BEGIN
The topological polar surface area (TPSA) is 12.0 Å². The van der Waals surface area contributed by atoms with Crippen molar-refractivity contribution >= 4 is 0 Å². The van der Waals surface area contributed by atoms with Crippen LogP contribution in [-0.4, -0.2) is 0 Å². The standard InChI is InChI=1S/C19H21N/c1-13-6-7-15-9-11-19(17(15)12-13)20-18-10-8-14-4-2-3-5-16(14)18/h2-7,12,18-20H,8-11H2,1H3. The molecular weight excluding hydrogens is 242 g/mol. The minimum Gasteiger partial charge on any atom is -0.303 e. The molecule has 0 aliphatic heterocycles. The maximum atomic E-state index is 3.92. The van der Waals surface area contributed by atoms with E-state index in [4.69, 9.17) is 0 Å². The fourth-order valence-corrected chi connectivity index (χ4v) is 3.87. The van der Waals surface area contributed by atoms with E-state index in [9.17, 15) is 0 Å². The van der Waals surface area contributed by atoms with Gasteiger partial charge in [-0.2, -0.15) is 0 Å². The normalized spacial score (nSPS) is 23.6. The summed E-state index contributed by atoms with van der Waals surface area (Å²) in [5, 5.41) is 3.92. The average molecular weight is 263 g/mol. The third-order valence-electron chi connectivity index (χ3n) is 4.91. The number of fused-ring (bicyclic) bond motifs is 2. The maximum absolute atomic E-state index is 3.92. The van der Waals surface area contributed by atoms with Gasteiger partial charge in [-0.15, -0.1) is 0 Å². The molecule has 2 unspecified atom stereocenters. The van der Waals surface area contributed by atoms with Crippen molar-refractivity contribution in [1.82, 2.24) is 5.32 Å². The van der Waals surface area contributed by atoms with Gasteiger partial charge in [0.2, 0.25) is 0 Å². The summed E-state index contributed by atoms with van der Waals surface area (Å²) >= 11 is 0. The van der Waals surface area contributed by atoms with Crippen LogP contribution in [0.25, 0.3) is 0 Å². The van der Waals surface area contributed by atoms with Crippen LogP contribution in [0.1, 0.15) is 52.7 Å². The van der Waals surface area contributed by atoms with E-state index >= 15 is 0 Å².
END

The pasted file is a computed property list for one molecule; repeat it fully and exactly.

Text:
The topological polar surface area (TPSA) is 12.0 Å². The van der Waals surface area contributed by atoms with Crippen molar-refractivity contribution >= 4 is 0 Å². The van der Waals surface area contributed by atoms with Crippen LogP contribution in [-0.4, -0.2) is 0 Å². The standard InChI is InChI=1S/C19H21N/c1-13-6-7-15-9-11-19(17(15)12-13)20-18-10-8-14-4-2-3-5-16(14)18/h2-7,12,18-20H,8-11H2,1H3. The molecular weight excluding hydrogens is 242 g/mol. The minimum Gasteiger partial charge on any atom is -0.303 e. The molecule has 0 aliphatic heterocycles. The maximum atomic E-state index is 3.92. The van der Waals surface area contributed by atoms with E-state index in [4.69, 9.17) is 0 Å². The fourth-order valence-corrected chi connectivity index (χ4v) is 3.87. The van der Waals surface area contributed by atoms with E-state index in [9.17, 15) is 0 Å². The van der Waals surface area contributed by atoms with Gasteiger partial charge in [-0.2, -0.15) is 0 Å². The normalized spacial score (nSPS) is 23.6. The summed E-state index contributed by atoms with van der Waals surface area (Å²) in [5, 5.41) is 3.92. The average molecular weight is 263 g/mol. The third-order valence-electron chi connectivity index (χ3n) is 4.91. The number of fused-ring (bicyclic) bond motifs is 2. The maximum absolute atomic E-state index is 3.92. The van der Waals surface area contributed by atoms with Gasteiger partial charge in [-0.15, -0.1) is 0 Å². The molecule has 2 unspecified atom stereocenters. The van der Waals surface area contributed by atoms with Crippen molar-refractivity contribution in [1.82, 2.24) is 5.32 Å². The van der Waals surface area contributed by atoms with Gasteiger partial charge in [0.2, 0.25) is 0 Å². The summed E-state index contributed by atoms with van der Waals surface area (Å²) >= 11 is 0. The van der Waals surface area contributed by atoms with Crippen LogP contribution in [0.25, 0.3) is 0 Å². The van der Waals surface area contributed by atoms with Crippen LogP contribution in [0.1, 0.15) is 52.7 Å². The van der Waals surface area contributed by atoms with E-state index >= 15 is 0 Å².